Can you describe the level of safety on and around campus?
On campus is very safe. For the nightlife, if you’re walking around downtown Tuscaloosa, it’s a little skeevy, so you want to walk with somebody and make sure that you guys Uber home. There’s never been a time when I’ve felt unsafe during the day at school. The only time that safety could be an issue would be at night when people are intoxicated, just because it’s a big school.

What is your favorite off-campus restaurant?
Ajian, it’s a [build your own sushi restaurant] that’s amazing. It’s like Chipotle but for sushi. Buffalo Phil’s is also a great place for greasy food.

What is your favorite place to get away from campus?
There is a trail right off of campus that goes around a lake. I have a dog at school, so I’ll walk the dog there or go with friends or go on runs there. That’s the best place to go.

How was transitioning from Baltimore to Tuscaloosa, AL?
I had a much harder time at my first school in South Carolina than I did in Alabama. When you think about Alabama you think of the deep south, but when I got down there it was so diverse and I didn’t notice it as an issue. Since it’s such a big school, I’ve met maybe two people from Alabama my whole time there. My roommates are from California and Florida. Alabama draws a lot of people from diverse places, which I thought was a big help for Alabama. [Of all the students at Alabama, 40% come from Alabama, and 57% are from out of state.]

Pros and Cons of being in Tuscaloosa, AL?
Pros: (1) The campus is beautiful. It’s its own little bubble. You either on the campus or you’re not.
(2) The Strip is so nice. On The Strip, you still feel like you’re on campus. You mostly see students there.

Cons: (1) It’s far from other cities. It’s hard to get places.
(2) The airport is about an hour away from the school.

Social Opportunities

What kind of weekend activities or nightlife do you like to participate in?
Alabama is very, very, very fun. There are tons of things to do. I am a big bar person. I like the more relaxed bars. There are bars that are like nightclubs and are rowdy, but if you’re not into that there are bars with more chill atmospheres. From time to time I will go to the frat parties, but mostly I will go to the bars. My favorite bar is Innisfree.

What nights of the week do you regularly go out?
I will only go out Thursday, Friday, and Saturday. Once in a blue moon, you’ll catch me out on Wednesday.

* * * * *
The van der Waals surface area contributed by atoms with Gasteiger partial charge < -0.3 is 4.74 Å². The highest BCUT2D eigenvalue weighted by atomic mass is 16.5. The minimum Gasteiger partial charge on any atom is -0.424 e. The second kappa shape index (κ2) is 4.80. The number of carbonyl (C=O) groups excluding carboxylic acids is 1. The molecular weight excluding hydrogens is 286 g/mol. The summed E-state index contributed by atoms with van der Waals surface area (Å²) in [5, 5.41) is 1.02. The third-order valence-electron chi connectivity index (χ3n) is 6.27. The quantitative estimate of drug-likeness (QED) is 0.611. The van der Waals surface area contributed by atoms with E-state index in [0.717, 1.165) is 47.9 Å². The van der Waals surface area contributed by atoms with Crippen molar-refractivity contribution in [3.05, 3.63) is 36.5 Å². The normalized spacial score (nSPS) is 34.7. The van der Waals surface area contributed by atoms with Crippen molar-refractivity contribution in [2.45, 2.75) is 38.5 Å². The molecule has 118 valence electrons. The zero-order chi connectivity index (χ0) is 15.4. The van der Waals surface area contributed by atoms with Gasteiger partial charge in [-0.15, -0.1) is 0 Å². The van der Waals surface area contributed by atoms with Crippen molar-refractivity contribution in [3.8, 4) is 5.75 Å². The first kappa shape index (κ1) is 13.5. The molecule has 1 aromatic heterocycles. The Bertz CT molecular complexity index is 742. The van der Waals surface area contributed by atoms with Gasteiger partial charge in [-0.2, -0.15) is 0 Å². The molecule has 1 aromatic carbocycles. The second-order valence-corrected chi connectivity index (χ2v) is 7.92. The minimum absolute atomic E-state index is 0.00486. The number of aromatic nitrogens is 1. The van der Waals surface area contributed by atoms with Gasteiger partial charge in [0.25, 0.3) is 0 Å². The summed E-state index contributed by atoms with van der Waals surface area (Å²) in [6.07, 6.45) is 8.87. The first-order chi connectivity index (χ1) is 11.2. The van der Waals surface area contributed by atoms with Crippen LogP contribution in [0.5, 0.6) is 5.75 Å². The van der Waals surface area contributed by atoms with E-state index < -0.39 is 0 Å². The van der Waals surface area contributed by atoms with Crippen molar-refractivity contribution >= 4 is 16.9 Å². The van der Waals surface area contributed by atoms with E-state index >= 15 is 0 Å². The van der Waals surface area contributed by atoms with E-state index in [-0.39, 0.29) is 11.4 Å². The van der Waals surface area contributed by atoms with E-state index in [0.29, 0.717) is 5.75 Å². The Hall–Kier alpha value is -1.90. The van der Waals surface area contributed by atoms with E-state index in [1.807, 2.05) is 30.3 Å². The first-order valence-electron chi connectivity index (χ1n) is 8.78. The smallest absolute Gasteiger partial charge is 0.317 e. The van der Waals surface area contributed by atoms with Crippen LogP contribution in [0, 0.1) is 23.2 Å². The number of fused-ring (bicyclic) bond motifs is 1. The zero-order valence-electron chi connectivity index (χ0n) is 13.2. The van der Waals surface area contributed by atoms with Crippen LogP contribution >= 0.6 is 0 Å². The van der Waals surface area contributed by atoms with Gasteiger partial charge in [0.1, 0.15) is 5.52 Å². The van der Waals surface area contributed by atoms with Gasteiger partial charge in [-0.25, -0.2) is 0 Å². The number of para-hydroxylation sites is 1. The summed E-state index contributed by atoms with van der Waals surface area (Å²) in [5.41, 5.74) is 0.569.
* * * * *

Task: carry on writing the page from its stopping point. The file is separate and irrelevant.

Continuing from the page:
Can you describe a typical night going out?
You’ll start [by hanging out] at your apartment or wherever you live and then you’ll go to a house for a party. Then everybody will walk or Uber to the bars. You’ll probably get some food after [laughs] and then you’ll go home.

What is an alternative to going to the bars that you like for a night out?
If I don’t go to the bars I like to go to the movie theater or the bowling alley. Or I’ll go to a friend’s house.

How happy are you with the weekend options? Is there anything you would change if you could?
Honestly, no. I think it’s great. The only thing I would change is that there’s cover at the bars, which is annoying and I feel like a lot of other schools don’t do that. You could go to a bar and have to spend like $20 to get in. [It gets expensive.]

Campus Culture

How was blending in socially as a transfer student?
It wasn’t hard for me. I think if I had gone there as a freshman and rushed it would have been much better, but I didn’t have that opportunity. I ended up meeting different people, met some good ones and met some bad ones, but in the end, I’m very happy with who I became friends with. It wasn’t hard, it was just about finding the right people to be around.

How did you meet your closest friends?
When I moved out of my first house, which wasn’t a great experience, I moved into an apartment with two girls in [a sorority] and then I became friends with all of their friends and was hanging out with them all the time and became very close with them.